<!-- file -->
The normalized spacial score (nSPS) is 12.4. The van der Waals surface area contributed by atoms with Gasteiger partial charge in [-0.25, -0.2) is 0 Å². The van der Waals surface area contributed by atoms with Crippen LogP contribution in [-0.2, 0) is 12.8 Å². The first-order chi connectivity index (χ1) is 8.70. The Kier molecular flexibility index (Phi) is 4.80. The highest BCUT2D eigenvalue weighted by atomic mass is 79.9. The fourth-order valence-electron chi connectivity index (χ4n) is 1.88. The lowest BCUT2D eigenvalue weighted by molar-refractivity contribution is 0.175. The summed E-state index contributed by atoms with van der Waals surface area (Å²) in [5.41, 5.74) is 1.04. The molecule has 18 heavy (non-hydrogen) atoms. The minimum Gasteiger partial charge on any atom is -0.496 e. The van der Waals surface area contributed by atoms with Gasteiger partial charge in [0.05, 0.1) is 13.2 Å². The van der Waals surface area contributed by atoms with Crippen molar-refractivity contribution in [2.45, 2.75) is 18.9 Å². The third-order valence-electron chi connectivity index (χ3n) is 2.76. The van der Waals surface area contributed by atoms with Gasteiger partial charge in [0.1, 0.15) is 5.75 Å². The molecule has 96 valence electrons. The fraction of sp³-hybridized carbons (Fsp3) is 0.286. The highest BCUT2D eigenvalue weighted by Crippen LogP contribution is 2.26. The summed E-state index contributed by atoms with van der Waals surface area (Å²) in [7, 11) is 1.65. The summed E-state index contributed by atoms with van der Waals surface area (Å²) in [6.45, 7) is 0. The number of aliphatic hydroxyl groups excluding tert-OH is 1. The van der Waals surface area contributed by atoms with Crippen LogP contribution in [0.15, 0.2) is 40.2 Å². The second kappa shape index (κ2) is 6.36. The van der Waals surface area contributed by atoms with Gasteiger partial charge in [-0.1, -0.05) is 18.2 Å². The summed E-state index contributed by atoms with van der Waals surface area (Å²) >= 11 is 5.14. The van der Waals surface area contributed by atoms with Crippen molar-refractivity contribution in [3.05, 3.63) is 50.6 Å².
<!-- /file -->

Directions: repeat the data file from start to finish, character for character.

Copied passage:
The normalized spacial score (nSPS) is 12.4. The van der Waals surface area contributed by atoms with Gasteiger partial charge in [-0.25, -0.2) is 0 Å². The van der Waals surface area contributed by atoms with Crippen LogP contribution in [-0.2, 0) is 12.8 Å². The first-order chi connectivity index (χ1) is 8.70. The Kier molecular flexibility index (Phi) is 4.80. The highest BCUT2D eigenvalue weighted by atomic mass is 79.9. The fourth-order valence-electron chi connectivity index (χ4n) is 1.88. The lowest BCUT2D eigenvalue weighted by molar-refractivity contribution is 0.175. The summed E-state index contributed by atoms with van der Waals surface area (Å²) in [5.41, 5.74) is 1.04. The molecule has 18 heavy (non-hydrogen) atoms. The minimum Gasteiger partial charge on any atom is -0.496 e. The van der Waals surface area contributed by atoms with Gasteiger partial charge in [0.05, 0.1) is 13.2 Å². The van der Waals surface area contributed by atoms with Crippen molar-refractivity contribution in [2.45, 2.75) is 18.9 Å². The third-order valence-electron chi connectivity index (χ3n) is 2.76. The van der Waals surface area contributed by atoms with Gasteiger partial charge in [0.1, 0.15) is 5.75 Å². The molecule has 96 valence electrons. The fraction of sp³-hybridized carbons (Fsp3) is 0.286. The highest BCUT2D eigenvalue weighted by Crippen LogP contribution is 2.26. The summed E-state index contributed by atoms with van der Waals surface area (Å²) in [7, 11) is 1.65. The summed E-state index contributed by atoms with van der Waals surface area (Å²) in [6.45, 7) is 0. The number of aliphatic hydroxyl groups excluding tert-OH is 1. The van der Waals surface area contributed by atoms with Crippen LogP contribution in [0.15, 0.2) is 40.2 Å². The second kappa shape index (κ2) is 6.36. The van der Waals surface area contributed by atoms with Gasteiger partial charge in [-0.1, -0.05) is 18.2 Å². The summed E-state index contributed by atoms with van der Waals surface area (Å²) >= 11 is 5.14. The van der Waals surface area contributed by atoms with Crippen molar-refractivity contribution in [3.05, 3.63) is 50.6 Å².